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Waco firefighters weigh in on successes and struggles of rescuers in Turkey and Syria

Members of the Technical Rescue Team say the miraculous rescues after the earthquake are possible because of the skilled individuals working the mission.

WACO, Texas — Special missions like the massive earthquake causing widespread structural collapses near the Turkey and Syria border are what some Waco firefighters are training for.

Waco Fire Department has a Technical Rescue Team made up of a couple dozen members. They're trained to help in rescue and/or recovery missions for structural collapses, just like those who are helping serve in the Middle East after the historic, deadly earthquake.

Nick Guerrero has been part of the team for nearly five years. He said they are trained and taught skills, but once a disaster happens, you have to learn to adapt to have a successful mission. The Waco firefighter said the work he has seen being done after the earthquake from rescuers is incredible given the circumstances they are all in.

"We train in a perfect world, we have state of the art equipment, and it's an uncontrolled environment and now they're faced with real life situations ticking against the clock, trying to get these victims out alive," Guerrero added. "The resources aren't there in the perfect world that we have whenever we train. They're utilizing anything and everything that they can to affect and mitigate a rescue."

First responders and rescuers in Turkey and Syria have been able to pull people from the rubble, miraculously still alive. Waco Fire Engineer Dylan Karl said he isn't totally surprised that the rescues are still happening a week after the earthquake.

"There are certain collapses that will have void spaces in between the floors and the foundation when the building comes down, and it's not unusual for people to be found within those void spaces over the period of time," Karl explained.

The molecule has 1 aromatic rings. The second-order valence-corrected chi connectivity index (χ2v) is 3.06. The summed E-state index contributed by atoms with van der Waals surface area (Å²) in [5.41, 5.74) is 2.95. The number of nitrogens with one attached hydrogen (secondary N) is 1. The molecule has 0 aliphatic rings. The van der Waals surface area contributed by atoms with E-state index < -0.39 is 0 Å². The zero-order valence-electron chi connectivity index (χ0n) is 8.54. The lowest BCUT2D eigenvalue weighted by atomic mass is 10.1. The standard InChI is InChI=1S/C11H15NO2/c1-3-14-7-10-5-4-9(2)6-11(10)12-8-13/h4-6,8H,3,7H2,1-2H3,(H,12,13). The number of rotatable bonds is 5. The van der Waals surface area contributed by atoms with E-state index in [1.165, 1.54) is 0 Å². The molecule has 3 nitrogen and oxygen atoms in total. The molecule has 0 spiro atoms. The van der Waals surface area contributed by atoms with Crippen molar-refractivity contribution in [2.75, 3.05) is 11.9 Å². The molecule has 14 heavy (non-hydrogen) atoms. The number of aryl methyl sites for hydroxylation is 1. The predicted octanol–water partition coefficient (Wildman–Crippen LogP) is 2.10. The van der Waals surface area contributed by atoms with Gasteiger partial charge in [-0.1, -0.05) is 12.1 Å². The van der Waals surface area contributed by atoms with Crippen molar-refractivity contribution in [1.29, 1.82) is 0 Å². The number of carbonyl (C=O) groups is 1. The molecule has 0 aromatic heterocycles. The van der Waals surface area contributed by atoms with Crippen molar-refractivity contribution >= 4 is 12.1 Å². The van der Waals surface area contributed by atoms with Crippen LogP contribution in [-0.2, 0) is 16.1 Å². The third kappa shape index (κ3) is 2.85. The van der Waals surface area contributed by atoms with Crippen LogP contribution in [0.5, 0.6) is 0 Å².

Karl said the void spaces also allow for first responders to help treat someone stuck with medical equipment, food and water; as well as help rescuers get to victims of a structural collapse properly.

"They're having to tunnel in to those certain void areas and remove victims," he said. "An important aspect of removing that victim is having them packaged properly so you don't cause further injury."

Most of the damaged buildings from the earthquake have been concrete. The firefighters say that material can be hard to work in as when it's unstable, large pieces tend to break off. Both Guerrero and Karl said one of the key aspects in missions like structural collapses is for rescuers to be strategic in every move. 

"Identifying those hazards and kind of how they react is what I would assume is what they are doing is trying to get a game plan on if we do this action, what will be the reaction to it as well," Guerrero explained about the possible actions of those working in Turkey and Syria.

"Anytime you're dealing with any sort of structural collapse, you have to really consider all aspects of that scene," Karl said. "If you move one piece of concrete, what is that piece of concrete holding up or is there a possibility that something else could fall off that building that's partially still standing so it's not a just run in grab them and pull them out. There is a calculated risk assessment that has to be made for each and every building itself."

There is hope amongst the devastating destruction after the earthquake, Guerrero said that has to do with the work being put in by those trained for these moments.

"It's a testament to the training that these skilled specialty teams that have been deployed from all across the world have conducted themselves," he said "They're giving these people a fighting chance because they've specialized in these skills, and they're able to locate these patients and give them hope and methodically take them out as well."

Waco Fire's Technical Rescue Team uses their structural collapse skills mostly for vehicles crashing into buildings. They're also trained to help in swift water, confined space, and trench rescues.

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